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#4 User is online   weejonnie 

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Posted 2018-October-31, 10:34

View Postbarmar, on 2018-October-31, 09:06, said:

Did West actually check for this on the CC? If not, you're assuming that he would have done so to verify the answer he got, and would have discovered the discrepancy.

I'm not sure how this makes the spade lead blindingly obvious. Yes, he knows that his partner has at least 5 spades, but he has a 5-card club suit and an entry in hearts. If East has 5 spades without a side entry, declarer ducks twice and the spades become worthless.

I don't think that the spade lead has to be 'blindingly obvious' - all that has to be decided is whether West would be more likely to lead a spade given the 'incorrect' information. If he is then we do a weighted score e.g. 50% 3NT -n off and 50% 3NT making.

Obviously I am not going to second-guess a referee at such an event, however I presume the argument is that if West was apprised of the partnership agreement (Law 20 IIRC) as he is entitled to be, then he can make use of the answers to the questions he has asked (at his own risk) to decide if there is MI. NB He cannot ask South questions once he gets the first inclination that there may be a misunderstanding as this is now specifically forbidden.
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#5 User is offline   HardVector 

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Posted 2018-October-31, 10:40

The only part of this I disagree with, is the idea that EW are not entitled to know that NS have had a misunderstanding, I think that IS authorized information. That's just my personal opinion, not based on any law or anything. If the law stipulates that the opposition is denied the information that NS are off track, I'd have to say the law is wrong.
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#6 User is offline   pescetom 

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Posted 2018-October-31, 10:55

View PostHardVector, on 2018-October-31, 10:40, said:

The only part of this I disagree with, is the idea that EW are not entitled to know that NS have had a misunderstanding, I think that IS authorized information. That's just my personal opinion, not based on any law or anything. If the law stipulates that the opposition is denied the information that NS are off track, I'd have to say the law is wrong.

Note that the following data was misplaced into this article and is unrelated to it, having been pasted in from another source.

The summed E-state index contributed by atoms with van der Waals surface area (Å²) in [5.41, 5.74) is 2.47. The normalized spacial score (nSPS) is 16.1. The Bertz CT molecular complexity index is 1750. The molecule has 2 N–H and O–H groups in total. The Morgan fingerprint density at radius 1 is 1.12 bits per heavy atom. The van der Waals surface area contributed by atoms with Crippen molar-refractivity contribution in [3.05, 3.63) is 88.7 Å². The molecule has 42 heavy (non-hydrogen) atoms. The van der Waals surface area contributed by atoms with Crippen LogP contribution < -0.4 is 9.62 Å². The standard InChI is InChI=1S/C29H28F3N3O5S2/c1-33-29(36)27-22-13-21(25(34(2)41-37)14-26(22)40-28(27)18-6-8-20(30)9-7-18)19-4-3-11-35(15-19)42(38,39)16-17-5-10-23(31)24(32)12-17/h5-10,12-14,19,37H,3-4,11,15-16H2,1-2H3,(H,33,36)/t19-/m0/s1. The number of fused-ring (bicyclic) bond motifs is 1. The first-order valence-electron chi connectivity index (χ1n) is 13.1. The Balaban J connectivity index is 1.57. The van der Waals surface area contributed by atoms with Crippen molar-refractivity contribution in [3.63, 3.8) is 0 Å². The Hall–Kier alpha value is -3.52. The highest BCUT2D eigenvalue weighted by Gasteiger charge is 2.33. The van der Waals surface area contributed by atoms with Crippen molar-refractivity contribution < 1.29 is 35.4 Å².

As others have noted, I don't see where the law does stipulate this.
EBU stipulates it as I understand.
Law 20 G.3 concedes that the RA may regulate about access to a player's own CC, from which I would infer that there is no concession to regulate about other aspects of Incorrect Procedure.
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#7 User is offline   sanst 

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Posted 2018-October-31, 14:08

West was misinformed and is entitled to know the NS agreements. A good CC would have made clear to W that S made a mistake and brought to daylight the misunderstanding.
You’re entitled to know that you received MI, and if you’re a defender, you should be told after the final pass (Law 20F5b(ii)). I don’t see how a RA can decide that you’re not entitled to know this. You’re misinformed, you’re informed that you were, what other conclusion is possible then that there was a misunderstanding?
When playing with screens the partner of the misinformer can’t know about the MI, so the TD has to award an AS if the defenders are damaged (Laws 20F6 and 47E). I don’t think that the TD was right in this case.
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#8 User is offline   lamford 

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Posted 2018-October-31, 14:21

View Postpescetom, on 2018-October-31, 10:55, said:

As others have noted, I don't see where the law does stipulate this.
EBU stipulates it as I understand.
Law 20 G.3 concedes that the RA may regulate about access to a player's own CC, from which I would infer that there is no concession to regulate about other aspects of Incorrect Procedure.

The section of the White Book quoted by the referee was:
8.21.2 Misunderstandings
Players often have a misunderstanding over their system, including giving misinformation to opponents. When a TD adjusts because of the misinformation they will consider what opponents would do if correctly informed, but the TD will not normally assume the opponents also know that there is a misunderstanding.

If the answer to the original question was AI, as I think everyone agrees that it is, and the convention card says something different, and that is clearly AI as the laws provide, then whatever the White Book says those two pieces of information are AI, and if the only logical conclusion, as here, is that the opponents each have two spades, then that is authorised, and if this conclusion would have been reached if the CC had been completed in full, then I think an adjusted score is in order.

For what it is worth, I think the opponents ARE allowed to find out which of the CC and explanation is correct, by asking a limited number of supplementary questions, and I don't think the law prevents it in any way. The White Book just appears to be "wrong in law" as they say.